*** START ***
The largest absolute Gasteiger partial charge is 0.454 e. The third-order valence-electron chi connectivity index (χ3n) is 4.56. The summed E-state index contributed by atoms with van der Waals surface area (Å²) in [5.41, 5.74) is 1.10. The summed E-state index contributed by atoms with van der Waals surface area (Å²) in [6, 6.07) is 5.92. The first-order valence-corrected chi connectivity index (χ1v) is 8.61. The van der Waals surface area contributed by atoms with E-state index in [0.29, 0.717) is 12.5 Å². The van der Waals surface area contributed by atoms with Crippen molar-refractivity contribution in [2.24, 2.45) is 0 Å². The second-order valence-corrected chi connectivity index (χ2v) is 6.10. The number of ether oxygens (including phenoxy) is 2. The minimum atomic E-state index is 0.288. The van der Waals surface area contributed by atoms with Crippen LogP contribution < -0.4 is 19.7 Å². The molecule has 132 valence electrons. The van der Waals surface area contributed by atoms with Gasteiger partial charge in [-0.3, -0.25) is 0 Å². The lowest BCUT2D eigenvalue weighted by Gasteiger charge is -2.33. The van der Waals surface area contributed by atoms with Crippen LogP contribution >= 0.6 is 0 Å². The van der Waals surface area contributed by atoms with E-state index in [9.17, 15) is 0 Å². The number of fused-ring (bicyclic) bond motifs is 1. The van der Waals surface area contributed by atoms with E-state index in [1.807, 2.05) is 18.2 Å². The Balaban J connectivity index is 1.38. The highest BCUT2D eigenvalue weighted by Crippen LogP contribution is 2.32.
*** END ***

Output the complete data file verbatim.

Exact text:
The largest absolute Gasteiger partial charge is 0.454 e. The third-order valence-electron chi connectivity index (χ3n) is 4.56. The summed E-state index contributed by atoms with van der Waals surface area (Å²) in [5.41, 5.74) is 1.10. The summed E-state index contributed by atoms with van der Waals surface area (Å²) in [6, 6.07) is 5.92. The first-order valence-corrected chi connectivity index (χ1v) is 8.61. The van der Waals surface area contributed by atoms with E-state index in [0.29, 0.717) is 12.5 Å². The van der Waals surface area contributed by atoms with Crippen molar-refractivity contribution in [2.24, 2.45) is 0 Å². The second-order valence-corrected chi connectivity index (χ2v) is 6.10. The number of ether oxygens (including phenoxy) is 2. The minimum atomic E-state index is 0.288. The van der Waals surface area contributed by atoms with Crippen LogP contribution < -0.4 is 19.7 Å². The molecule has 132 valence electrons. The van der Waals surface area contributed by atoms with Gasteiger partial charge in [-0.3, -0.25) is 0 Å². The lowest BCUT2D eigenvalue weighted by Gasteiger charge is -2.33. The van der Waals surface area contributed by atoms with Crippen LogP contribution >= 0.6 is 0 Å². The van der Waals surface area contributed by atoms with E-state index in [9.17, 15) is 0 Å². The number of fused-ring (bicyclic) bond motifs is 1. The van der Waals surface area contributed by atoms with E-state index in [1.807, 2.05) is 18.2 Å². The Balaban J connectivity index is 1.38. The highest BCUT2D eigenvalue weighted by Crippen LogP contribution is 2.32.